Millions of children across America are being hospitalized for issues related to mental illness, according to a new study, accounting for roughly one-tenth of the country’s youth population.
A new study published in the latest issue of Pediatrics raises a number of issues about the American health care system with regards to adolescents and the increasing amount of mental illness diagnoses being made each year by doctors across the United States.
"This is a common and costly problem,” Dr. Naimo Bardach — the lead author of the study and an assistant professor of pediatrics at the University of California San Francisco’s Benioff Children’s Hospital — says of her report.
According to the study, 4 million American children and adolescents have some form of mental illness, and nearly one-tenth of all kids are hospitalized because of it. Compared to years past, however, the statistics suggests that more children than ever are being treated for mental illness. The health care industry, all the while, is reaping billions of dollars as a result.
Bardach says her report “is the first paper to give a clear picture of the mental health reasons kids are admitted to hospitals nationally.”
"The most important finding is the fact that mental health hospitalizations are so common for kids," Dr. Bardach added to US News & World Report.
Indeed, her research shows a sharp incline in recent years with regards to the amount of children being diagnosed and hospitalized each year for mental illness issues. Her report concluded that mental health hospitalizations for kids increased by 24 percent between 2007 and 2010, with depression, bipolar disorder and psychosis being the most common and expensive primary diagnoses for pediatric admissions.
“We now know through our analysis of cost and frequency which diagnoses are the most relevant,” Bardach said of her report “Next, we need to define what the optimal care is for children with these conditions so that hospitals can consistently deliver the best care for every child, every time.”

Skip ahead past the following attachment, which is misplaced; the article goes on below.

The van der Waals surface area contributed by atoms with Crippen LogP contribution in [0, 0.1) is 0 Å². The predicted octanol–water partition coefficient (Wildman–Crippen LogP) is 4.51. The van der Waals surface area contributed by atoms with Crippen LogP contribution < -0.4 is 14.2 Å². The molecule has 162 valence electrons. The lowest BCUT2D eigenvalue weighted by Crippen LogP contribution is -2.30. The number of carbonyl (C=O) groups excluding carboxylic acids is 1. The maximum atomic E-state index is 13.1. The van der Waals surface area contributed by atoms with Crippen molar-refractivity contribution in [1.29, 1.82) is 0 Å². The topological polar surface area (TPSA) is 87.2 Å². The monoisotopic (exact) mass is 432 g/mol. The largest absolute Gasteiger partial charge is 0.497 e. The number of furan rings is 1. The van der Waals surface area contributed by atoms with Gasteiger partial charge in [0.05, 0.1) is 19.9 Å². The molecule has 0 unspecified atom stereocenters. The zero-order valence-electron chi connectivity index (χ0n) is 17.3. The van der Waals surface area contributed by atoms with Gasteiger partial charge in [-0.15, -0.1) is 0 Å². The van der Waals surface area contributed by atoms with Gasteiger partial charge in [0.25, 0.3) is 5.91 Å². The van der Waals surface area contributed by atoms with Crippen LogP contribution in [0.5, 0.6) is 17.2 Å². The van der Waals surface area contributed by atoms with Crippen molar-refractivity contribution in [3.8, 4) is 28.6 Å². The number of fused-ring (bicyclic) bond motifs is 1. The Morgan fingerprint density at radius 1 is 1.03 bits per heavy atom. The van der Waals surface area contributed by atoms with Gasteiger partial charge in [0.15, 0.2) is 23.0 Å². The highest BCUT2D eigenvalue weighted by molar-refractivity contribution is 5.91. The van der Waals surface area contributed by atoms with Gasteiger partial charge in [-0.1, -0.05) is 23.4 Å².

“Mental health is a priority topic for national quality measures, which are intended to help improve care for all kids,” she added.
According to her research, however, parents are paying expensive medical bills in record amounts as the number of children being hospitalized for these issues surges by nearly a quarter.
At 44 percent, depression is the most common mental illness that America’s youth are being diagnosed with as of late, Bardach said, and the costs incurred by that trend total around $1.3 billion annually — almost as much as what’s associated with treating asthma. Depending on certain factors, though, some children suffering from depressing may not receive the right diagnosis.
“These are costly hospitalizations, and being hospitalized is a heavy burden for families and patients,” said Bardach.
“This study helps us understand that mental health is a key priority. The long term goal is not only to improve hospital care for these kids, but also to understand how to effectively optimize mental health resources in the outpatient world.”
Speaking to US News & World Report, Bardach said that African-American and Hispanic children are less likely to be diagnosed or hospitalized for a mental illness, even if symptoms are similar to those of other kids.
"Taken together in both the inpatient and outpatient settings, in general we’re not doing a good enough job of delivering mental health services to minority children," she said.
Bardach and her colleagues based the report off of statistics provided by two national databases, and their study was supported by the Agency for Healthcare Research and Quality and the National Institute for Children’s Health and Human Development.